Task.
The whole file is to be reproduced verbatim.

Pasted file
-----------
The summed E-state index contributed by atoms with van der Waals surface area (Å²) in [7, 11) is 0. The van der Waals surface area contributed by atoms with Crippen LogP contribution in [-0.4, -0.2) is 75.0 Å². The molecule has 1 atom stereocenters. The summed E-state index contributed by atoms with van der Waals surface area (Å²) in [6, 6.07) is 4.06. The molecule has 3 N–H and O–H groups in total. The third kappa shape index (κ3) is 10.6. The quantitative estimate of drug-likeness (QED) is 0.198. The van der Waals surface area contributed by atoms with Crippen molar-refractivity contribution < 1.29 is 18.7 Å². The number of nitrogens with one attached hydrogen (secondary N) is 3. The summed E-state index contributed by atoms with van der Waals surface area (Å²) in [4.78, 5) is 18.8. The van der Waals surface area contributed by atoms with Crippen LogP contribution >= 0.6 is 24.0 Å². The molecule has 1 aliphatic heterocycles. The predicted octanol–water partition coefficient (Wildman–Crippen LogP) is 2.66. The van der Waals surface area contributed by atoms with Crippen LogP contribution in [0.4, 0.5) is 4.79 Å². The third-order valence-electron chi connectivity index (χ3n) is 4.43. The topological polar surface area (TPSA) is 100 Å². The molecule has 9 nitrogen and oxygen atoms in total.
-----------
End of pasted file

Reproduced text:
The summed E-state index contributed by atoms with van der Waals surface area (Å²) in [7, 11) is 0. The van der Waals surface area contributed by atoms with Crippen LogP contribution in [-0.4, -0.2) is 75.0 Å². The molecule has 1 atom stereocenters. The summed E-state index contributed by atoms with van der Waals surface area (Å²) in [6, 6.07) is 4.06. The molecule has 3 N–H and O–H groups in total. The third kappa shape index (κ3) is 10.6. The quantitative estimate of drug-likeness (QED) is 0.198. The van der Waals surface area contributed by atoms with Crippen molar-refractivity contribution < 1.29 is 18.7 Å². The number of nitrogens with one attached hydrogen (secondary N) is 3. The summed E-state index contributed by atoms with van der Waals surface area (Å²) in [4.78, 5) is 18.8. The van der Waals surface area contributed by atoms with Crippen LogP contribution >= 0.6 is 24.0 Å². The molecule has 1 aliphatic heterocycles. The predicted octanol–water partition coefficient (Wildman–Crippen LogP) is 2.66. The van der Waals surface area contributed by atoms with Crippen LogP contribution in [0.4, 0.5) is 4.79 Å². The third-order valence-electron chi connectivity index (χ3n) is 4.43. The topological polar surface area (TPSA) is 100 Å². The molecule has 9 nitrogen and oxygen atoms in total.